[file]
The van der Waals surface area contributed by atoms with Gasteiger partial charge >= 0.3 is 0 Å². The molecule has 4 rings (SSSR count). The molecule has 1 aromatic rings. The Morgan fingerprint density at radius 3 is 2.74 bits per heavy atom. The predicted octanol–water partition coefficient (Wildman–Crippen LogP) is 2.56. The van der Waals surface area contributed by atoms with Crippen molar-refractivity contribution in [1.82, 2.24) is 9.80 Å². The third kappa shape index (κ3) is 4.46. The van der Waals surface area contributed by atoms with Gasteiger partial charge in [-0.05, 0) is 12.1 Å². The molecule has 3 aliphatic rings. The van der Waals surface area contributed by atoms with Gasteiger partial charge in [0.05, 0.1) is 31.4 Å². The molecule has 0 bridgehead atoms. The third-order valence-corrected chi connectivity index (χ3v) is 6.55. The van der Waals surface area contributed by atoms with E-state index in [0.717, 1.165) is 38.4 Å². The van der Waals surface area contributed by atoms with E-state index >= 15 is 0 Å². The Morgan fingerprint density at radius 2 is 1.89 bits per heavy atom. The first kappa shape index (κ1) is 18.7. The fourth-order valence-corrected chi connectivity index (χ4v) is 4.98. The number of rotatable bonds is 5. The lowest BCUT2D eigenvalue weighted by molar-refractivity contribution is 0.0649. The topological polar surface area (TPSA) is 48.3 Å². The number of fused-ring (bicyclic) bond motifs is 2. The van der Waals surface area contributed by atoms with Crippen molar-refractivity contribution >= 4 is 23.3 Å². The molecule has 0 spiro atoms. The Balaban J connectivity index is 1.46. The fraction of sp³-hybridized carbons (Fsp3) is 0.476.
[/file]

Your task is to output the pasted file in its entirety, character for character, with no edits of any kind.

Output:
The van der Waals surface area contributed by atoms with Gasteiger partial charge >= 0.3 is 0 Å². The molecule has 4 rings (SSSR count). The molecule has 1 aromatic rings. The Morgan fingerprint density at radius 3 is 2.74 bits per heavy atom. The predicted octanol–water partition coefficient (Wildman–Crippen LogP) is 2.56. The van der Waals surface area contributed by atoms with Crippen molar-refractivity contribution in [1.82, 2.24) is 9.80 Å². The third kappa shape index (κ3) is 4.46. The van der Waals surface area contributed by atoms with Gasteiger partial charge in [-0.05, 0) is 12.1 Å². The molecule has 3 aliphatic rings. The van der Waals surface area contributed by atoms with Gasteiger partial charge in [0.05, 0.1) is 31.4 Å². The molecule has 0 bridgehead atoms. The third-order valence-corrected chi connectivity index (χ3v) is 6.55. The van der Waals surface area contributed by atoms with E-state index in [0.717, 1.165) is 38.4 Å². The van der Waals surface area contributed by atoms with E-state index >= 15 is 0 Å². The Morgan fingerprint density at radius 2 is 1.89 bits per heavy atom. The first kappa shape index (κ1) is 18.7. The fourth-order valence-corrected chi connectivity index (χ4v) is 4.98. The number of rotatable bonds is 5. The lowest BCUT2D eigenvalue weighted by molar-refractivity contribution is 0.0649. The topological polar surface area (TPSA) is 48.3 Å². The number of fused-ring (bicyclic) bond motifs is 2. The van der Waals surface area contributed by atoms with Crippen molar-refractivity contribution >= 4 is 23.3 Å². The molecule has 0 spiro atoms. The Balaban J connectivity index is 1.46. The fraction of sp³-hybridized carbons (Fsp3) is 0.476.